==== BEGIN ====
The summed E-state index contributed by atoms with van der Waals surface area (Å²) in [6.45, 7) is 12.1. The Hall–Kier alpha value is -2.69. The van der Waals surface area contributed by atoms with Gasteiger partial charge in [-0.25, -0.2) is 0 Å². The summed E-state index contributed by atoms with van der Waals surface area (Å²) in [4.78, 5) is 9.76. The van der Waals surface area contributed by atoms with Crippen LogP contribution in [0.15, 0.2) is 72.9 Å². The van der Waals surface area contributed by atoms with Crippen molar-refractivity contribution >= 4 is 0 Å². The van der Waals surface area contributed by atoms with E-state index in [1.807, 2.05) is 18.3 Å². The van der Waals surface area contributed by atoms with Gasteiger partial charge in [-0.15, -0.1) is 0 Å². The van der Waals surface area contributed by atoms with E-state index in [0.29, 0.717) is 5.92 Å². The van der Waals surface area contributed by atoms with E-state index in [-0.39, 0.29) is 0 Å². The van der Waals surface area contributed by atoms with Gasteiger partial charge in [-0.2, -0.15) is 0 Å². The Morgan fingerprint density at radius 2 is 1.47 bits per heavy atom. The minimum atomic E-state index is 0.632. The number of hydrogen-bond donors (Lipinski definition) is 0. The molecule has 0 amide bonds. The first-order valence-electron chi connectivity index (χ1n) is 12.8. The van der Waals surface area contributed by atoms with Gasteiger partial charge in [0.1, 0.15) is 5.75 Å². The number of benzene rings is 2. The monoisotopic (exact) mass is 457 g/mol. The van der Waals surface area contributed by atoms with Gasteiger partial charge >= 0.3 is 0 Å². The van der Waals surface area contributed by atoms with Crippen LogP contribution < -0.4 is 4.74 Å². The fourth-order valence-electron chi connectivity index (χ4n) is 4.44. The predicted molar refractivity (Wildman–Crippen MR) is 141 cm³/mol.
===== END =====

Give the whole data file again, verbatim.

The summed E-state index contributed by atoms with van der Waals surface area (Å²) in [6.45, 7) is 12.1. The Hall–Kier alpha value is -2.69. The van der Waals surface area contributed by atoms with Gasteiger partial charge in [-0.25, -0.2) is 0 Å². The summed E-state index contributed by atoms with van der Waals surface area (Å²) in [4.78, 5) is 9.76. The van der Waals surface area contributed by atoms with Crippen LogP contribution in [0.15, 0.2) is 72.9 Å². The van der Waals surface area contributed by atoms with Crippen molar-refractivity contribution >= 4 is 0 Å². The van der Waals surface area contributed by atoms with E-state index in [1.807, 2.05) is 18.3 Å². The van der Waals surface area contributed by atoms with Gasteiger partial charge in [-0.15, -0.1) is 0 Å². The van der Waals surface area contributed by atoms with E-state index in [0.29, 0.717) is 5.92 Å². The van der Waals surface area contributed by atoms with E-state index in [-0.39, 0.29) is 0 Å². The van der Waals surface area contributed by atoms with Gasteiger partial charge in [-0.2, -0.15) is 0 Å². The Morgan fingerprint density at radius 2 is 1.47 bits per heavy atom. The minimum atomic E-state index is 0.632. The number of hydrogen-bond donors (Lipinski definition) is 0. The molecule has 0 amide bonds. The first-order valence-electron chi connectivity index (χ1n) is 12.8. The van der Waals surface area contributed by atoms with Gasteiger partial charge in [0.1, 0.15) is 5.75 Å². The number of benzene rings is 2. The monoisotopic (exact) mass is 457 g/mol. The van der Waals surface area contributed by atoms with Gasteiger partial charge >= 0.3 is 0 Å². The van der Waals surface area contributed by atoms with Crippen LogP contribution < -0.4 is 4.74 Å². The fourth-order valence-electron chi connectivity index (χ4n) is 4.44. The predicted molar refractivity (Wildman–Crippen MR) is 141 cm³/mol.